Not to nitpick, but the Canadian dollar still doesn't buy as much as the USD. (Prices in Canada are quite unfair). So by that measure, the Canadian dollar is still "worth" less. Sure you can exchange it for USD on a 1:1 basis, and shop south of the border, but that's sidestepping the issue.

The amazing thing, really, is that despite the US dollar's fall in the exchange rates, I haven't seen a difference in the prices I pay. That was quite a neat trick by whoever engineered it.

Well anyway, I sincerely hope you hosers stop getting hosed (with regards to prices). :-)

Re:Are you telling me... (1, Funny)

Anonymous Coward | more than 6 years ago | (#20770567)

We don't say "eh" at the end of ever[y] sentence . . .

Not every sentence - just the one's ending with questionmarks.

Re:Are you telling me... (0)

Anonymous Coward | more than 6 years ago | (#20769885)

Idiot! Canada is the second biggest state after California (going my population)

Re:Are you telling me... (1)

Emetophobe (878584) | more than 6 years ago | (#20770271)

The first thing I thought when I read the summary was aren't there only ~33 million Canadians? So they're saying 11 million or 1/3rd of the population used Ebay in August? Somehow I find that extremely hard to believe.

Makes sense (5, Insightful)

TofuMatt (1105351) | more than 6 years ago | (#20769209)

Most businesses I've bought from on eBay, even Canadian ones, who have stores, may be Powersellers, and are clearing operating like any other (online) consumer electronics business in Canada (selling, mostly new, goods to end-users) don't charge me federal sales tax. I mean, taxes suck, but they also pay for my healthcare, used to pay for my education, and I do a lot of work for the Government, so I realize that taxes ought be collected. I sound like such a commie, but I'm not. Anyway, I guess this is good. I don't want eBay business to dwindle, but they should be treated the same as Apple Canada or TigerDirect.ca. What else is there to say? Business, big or small, shouldn't be trying to dodge tax.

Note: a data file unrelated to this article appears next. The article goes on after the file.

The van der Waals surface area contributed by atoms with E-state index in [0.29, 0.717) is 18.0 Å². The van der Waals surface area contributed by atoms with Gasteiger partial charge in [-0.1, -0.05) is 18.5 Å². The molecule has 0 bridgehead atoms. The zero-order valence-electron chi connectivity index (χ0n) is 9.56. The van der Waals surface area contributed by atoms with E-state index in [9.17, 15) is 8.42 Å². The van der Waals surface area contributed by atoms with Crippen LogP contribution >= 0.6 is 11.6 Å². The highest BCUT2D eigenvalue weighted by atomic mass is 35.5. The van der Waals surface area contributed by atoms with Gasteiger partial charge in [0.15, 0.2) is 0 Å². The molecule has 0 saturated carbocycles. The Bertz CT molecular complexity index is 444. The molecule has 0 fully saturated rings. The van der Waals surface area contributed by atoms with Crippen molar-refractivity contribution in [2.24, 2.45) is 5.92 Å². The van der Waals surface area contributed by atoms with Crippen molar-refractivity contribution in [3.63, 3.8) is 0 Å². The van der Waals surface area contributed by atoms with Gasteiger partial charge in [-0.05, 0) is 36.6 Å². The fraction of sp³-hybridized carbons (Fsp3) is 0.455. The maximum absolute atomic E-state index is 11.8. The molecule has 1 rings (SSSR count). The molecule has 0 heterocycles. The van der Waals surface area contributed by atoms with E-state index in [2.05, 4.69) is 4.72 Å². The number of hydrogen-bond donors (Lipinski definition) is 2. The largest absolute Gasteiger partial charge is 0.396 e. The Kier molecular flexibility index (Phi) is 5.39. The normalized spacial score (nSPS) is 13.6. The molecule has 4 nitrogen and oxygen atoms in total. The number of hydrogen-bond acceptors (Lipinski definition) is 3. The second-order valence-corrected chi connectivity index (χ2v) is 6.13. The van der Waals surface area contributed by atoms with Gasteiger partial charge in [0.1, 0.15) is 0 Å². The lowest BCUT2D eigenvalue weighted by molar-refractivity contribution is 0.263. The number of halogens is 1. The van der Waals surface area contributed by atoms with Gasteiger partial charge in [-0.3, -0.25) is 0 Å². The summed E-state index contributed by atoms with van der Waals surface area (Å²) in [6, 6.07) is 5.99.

Re:Makes sense (1)

giorgiofr (887762) | more than 6 years ago | (#20769247)

I don't want eBay business to dwindle, but they should be treated the same as Apple Canada or TigerDirect.ca
Yeah, and that is: without being forced to pay any taxes.

Ya, because we all know... (0)

Anonymous Coward | more than 6 years ago | (#20769691)

that Apple Canada and TD don't pay taxes! No, they're not "forced" to, well, because they never started business with the errant notion of ever NOT paying taxes. Jeez!

The Law (3, Insightful)

p0tat03 (985078) | more than 6 years ago | (#20769337)

Having helped my folks set up their own small home business, I learned a few things about tax law. There are two types of corporation - provincial corporations and federal corporations. As a provincial corporation, you only need to charge your customers GST, not the local PST.

This sort of, kind of bugs me. The law behind this was written in a day and age where it's rare for provincial businesses to trade outside their borders, and even if they do it's a minor part of their income, a drop in the proverbial bucket. But huge businesses like NCIX are still registered in BC, even though they make millions in sales to other provinces (especially Ontario) - and that's a MASSIVE chunk of PST missing, not to mention that it creates an unfair playing field for local businesses. I know many Ontarians who go to NCIX just to skip out on the PST, and it's arguably stealing business from local, er, businesses.